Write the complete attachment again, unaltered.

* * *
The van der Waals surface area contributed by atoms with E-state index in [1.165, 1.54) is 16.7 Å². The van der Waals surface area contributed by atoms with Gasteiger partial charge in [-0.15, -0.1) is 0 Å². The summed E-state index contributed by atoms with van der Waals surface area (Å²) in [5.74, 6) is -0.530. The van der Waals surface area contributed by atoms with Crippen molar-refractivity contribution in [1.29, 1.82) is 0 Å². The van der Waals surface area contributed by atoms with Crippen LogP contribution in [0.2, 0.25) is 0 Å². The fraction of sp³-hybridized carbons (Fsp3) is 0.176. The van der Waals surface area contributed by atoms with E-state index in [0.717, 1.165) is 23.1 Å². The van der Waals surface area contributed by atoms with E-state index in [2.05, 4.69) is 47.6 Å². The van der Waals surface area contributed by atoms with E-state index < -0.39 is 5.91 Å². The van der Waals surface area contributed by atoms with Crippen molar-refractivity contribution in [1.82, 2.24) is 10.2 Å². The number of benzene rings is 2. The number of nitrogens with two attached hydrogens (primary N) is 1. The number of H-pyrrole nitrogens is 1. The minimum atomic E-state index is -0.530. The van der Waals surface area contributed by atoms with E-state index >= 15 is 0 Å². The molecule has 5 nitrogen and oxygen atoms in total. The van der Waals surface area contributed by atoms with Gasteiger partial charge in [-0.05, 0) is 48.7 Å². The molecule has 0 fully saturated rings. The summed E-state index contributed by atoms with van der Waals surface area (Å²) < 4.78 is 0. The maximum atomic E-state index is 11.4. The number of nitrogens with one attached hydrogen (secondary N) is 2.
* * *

The van der Waals surface area contributed by atoms with E-state index in [1.165, 1.54) is 16.7 Å². The van der Waals surface area contributed by atoms with Gasteiger partial charge in [-0.15, -0.1) is 0 Å². The summed E-state index contributed by atoms with van der Waals surface area (Å²) in [5.74, 6) is -0.530. The van der Waals surface area contributed by atoms with Crippen molar-refractivity contribution in [1.29, 1.82) is 0 Å². The van der Waals surface area contributed by atoms with Crippen LogP contribution in [0.2, 0.25) is 0 Å². The fraction of sp³-hybridized carbons (Fsp3) is 0.176. The van der Waals surface area contributed by atoms with E-state index in [0.717, 1.165) is 23.1 Å². The van der Waals surface area contributed by atoms with E-state index in [2.05, 4.69) is 47.6 Å². The van der Waals surface area contributed by atoms with E-state index < -0.39 is 5.91 Å². The van der Waals surface area contributed by atoms with Crippen molar-refractivity contribution in [1.82, 2.24) is 10.2 Å². The number of benzene rings is 2. The number of nitrogens with two attached hydrogens (primary N) is 1. The number of H-pyrrole nitrogens is 1. The minimum atomic E-state index is -0.530. The van der Waals surface area contributed by atoms with E-state index >= 15 is 0 Å². The molecule has 5 nitrogen and oxygen atoms in total. The van der Waals surface area contributed by atoms with Gasteiger partial charge in [-0.05, 0) is 48.7 Å². The molecule has 0 fully saturated rings. The summed E-state index contributed by atoms with van der Waals surface area (Å²) < 4.78 is 0. The maximum atomic E-state index is 11.4. The number of nitrogens with one attached hydrogen (secondary N) is 2.